Window or aisle?
What do you need most? To see where you're going, where you've been, the world passing by? Or something solid to lean on? Or a bit more freedom to come and go?
The last one is in the exit row. Is that okay?
The exit row seems an odd place for weeping, but there I was, weeping in the exit row. It was a breach in the walls that keep me from feeling too much.
The man on my left
Married to a friend from jr. high
Father to two girls so stunning I didn't even have time to craft my adoration... it just came spilling out as he produced the photographs from his wallet.
Michael, who carries photos in his wallet.
Michael, sharing my flight home in the exit row, is on his way to Iraq.
I don't back away from these warnings, you know that. The fissures that cause others to reach for the mortar. I stand there, seeing them grow, wondering how much I can know before the damn is breached. It's that time between, so precious. When I finally start to feel, knowing that soon it will be too much. Precious moments.
Michael is a retired police officer. He worked in law enforcement for 30 years. He'd had enough. And then decided to go train military police in Iraq.
Michael didn't mind my questions. As he offered me his bread and collected the trash from my tray and made the flight attendants smile, he gave me a safe place to find out about peeing blood and the names of the neighborhoods in the green zone. The soldiers he was going for, "kids" he called them. How he'd be going back this time without infantry cover because they'd been pulled out. How he might leave early if things got too crazy. Dust storms. About answering that devil of a question "why?" when trying to teach a respect for human rights. I was so absorbed by our conversation I didn't notice the movie passing, the sun setting, and the walls crumbling. None of it mattered as I unearthed treasures in the exit row.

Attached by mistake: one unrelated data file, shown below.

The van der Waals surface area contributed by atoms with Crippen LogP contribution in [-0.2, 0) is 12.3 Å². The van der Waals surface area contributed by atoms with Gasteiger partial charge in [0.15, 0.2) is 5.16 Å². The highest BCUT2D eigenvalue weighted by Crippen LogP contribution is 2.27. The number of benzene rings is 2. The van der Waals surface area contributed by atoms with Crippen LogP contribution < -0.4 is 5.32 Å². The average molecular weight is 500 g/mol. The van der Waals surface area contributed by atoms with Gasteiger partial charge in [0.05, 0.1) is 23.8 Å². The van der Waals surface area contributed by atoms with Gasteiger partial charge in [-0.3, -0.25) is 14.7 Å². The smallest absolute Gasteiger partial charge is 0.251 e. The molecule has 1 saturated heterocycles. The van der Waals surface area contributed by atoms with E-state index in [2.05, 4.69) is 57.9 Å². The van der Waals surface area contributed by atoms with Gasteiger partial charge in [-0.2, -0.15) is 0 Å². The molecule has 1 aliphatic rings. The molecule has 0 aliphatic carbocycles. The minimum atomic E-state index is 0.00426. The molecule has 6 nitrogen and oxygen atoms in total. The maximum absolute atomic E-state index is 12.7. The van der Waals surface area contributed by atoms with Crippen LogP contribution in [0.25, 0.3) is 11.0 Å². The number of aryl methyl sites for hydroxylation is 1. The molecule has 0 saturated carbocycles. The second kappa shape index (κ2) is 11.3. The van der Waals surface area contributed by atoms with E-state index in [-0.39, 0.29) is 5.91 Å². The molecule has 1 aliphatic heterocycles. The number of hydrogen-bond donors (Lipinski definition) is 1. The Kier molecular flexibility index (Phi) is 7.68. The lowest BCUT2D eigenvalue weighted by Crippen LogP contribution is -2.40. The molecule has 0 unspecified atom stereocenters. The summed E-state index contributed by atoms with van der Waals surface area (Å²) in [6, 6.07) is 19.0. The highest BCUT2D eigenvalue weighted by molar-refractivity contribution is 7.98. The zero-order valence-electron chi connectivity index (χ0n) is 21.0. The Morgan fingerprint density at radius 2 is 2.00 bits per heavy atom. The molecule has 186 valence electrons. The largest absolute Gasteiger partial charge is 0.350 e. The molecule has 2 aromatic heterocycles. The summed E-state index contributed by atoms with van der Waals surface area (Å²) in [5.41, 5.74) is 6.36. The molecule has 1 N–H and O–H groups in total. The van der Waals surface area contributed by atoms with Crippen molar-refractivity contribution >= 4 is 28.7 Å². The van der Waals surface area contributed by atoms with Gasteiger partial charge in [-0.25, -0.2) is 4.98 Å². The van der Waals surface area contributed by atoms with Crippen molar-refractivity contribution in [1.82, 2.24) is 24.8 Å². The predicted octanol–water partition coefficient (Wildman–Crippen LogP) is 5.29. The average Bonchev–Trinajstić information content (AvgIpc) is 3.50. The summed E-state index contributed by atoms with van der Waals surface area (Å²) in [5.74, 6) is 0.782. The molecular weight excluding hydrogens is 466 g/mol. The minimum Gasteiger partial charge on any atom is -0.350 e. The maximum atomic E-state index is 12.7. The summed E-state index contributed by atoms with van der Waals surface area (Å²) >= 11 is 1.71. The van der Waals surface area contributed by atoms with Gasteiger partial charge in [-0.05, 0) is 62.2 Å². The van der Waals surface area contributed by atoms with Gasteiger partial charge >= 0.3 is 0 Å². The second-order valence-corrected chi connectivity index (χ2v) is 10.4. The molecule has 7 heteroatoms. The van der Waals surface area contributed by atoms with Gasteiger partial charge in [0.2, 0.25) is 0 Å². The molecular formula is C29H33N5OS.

As I settled in to sleep, I watch in silence as that wall crumbles away, happy to see it go. Tears of pain mix with tears of joy. Feeling too much and being thankful for it.
As we were landing Michael imparted his father's words of wisdom to me. "The key to success is knowing when to make your exit." I hope he heeds them.
The key to success is knowing when to make your exit. Haha! Key words indeed, but personally, I'd prefer the 'window' seat. So maybe it can be modified to:-ReplyDelete
"The key to success is knowing when to make the plunge." Have fun!:)
That was beautiful. It made me cry, though I'm sure exactly why. I do know, though, I'll be looking for more treasures in my exit rows... thank you... xoReplyDelete
I'm a looking out the window chick all the way. But you already knew that....ReplyDelete
This was a wonderful post. The likes of Micheal make the world go on. And for hope to exist. And for people to realise that all is not lost. Yet.ReplyDelete
Thanks for sharing.
Great post , amazing this jouney of life isn't it?ReplyDelete
So glad you shared this with us!ReplyDelete
Aloha means love-
wonderful post - as usual. i am ever in awe of men and women who so selflessly give of themselves to make the world a better and for many safer place. i often wonder if i were asked would i so willingly place myself in danger to help the lives of others unknown to me.ReplyDelete
Thank you all for reading and your comments. This was a deeply personal post. It is my wonder at the difference between knowing and feeling. It was my gratitude to spend 11 hours with Michael. It was about seeing another (3rd) person's experiences much more clearly and wishing I had had the strength to ask him the same questions directly. The wall crumbling when I was trying to sleep felt like, one by one his comments were being transferred to a more precious, treasured part of my brain. A part that I keep for someone else. A part that I'd been perhaps protecting myself from. Michael's words found they're way in and the feelings found their way out.ReplyDelete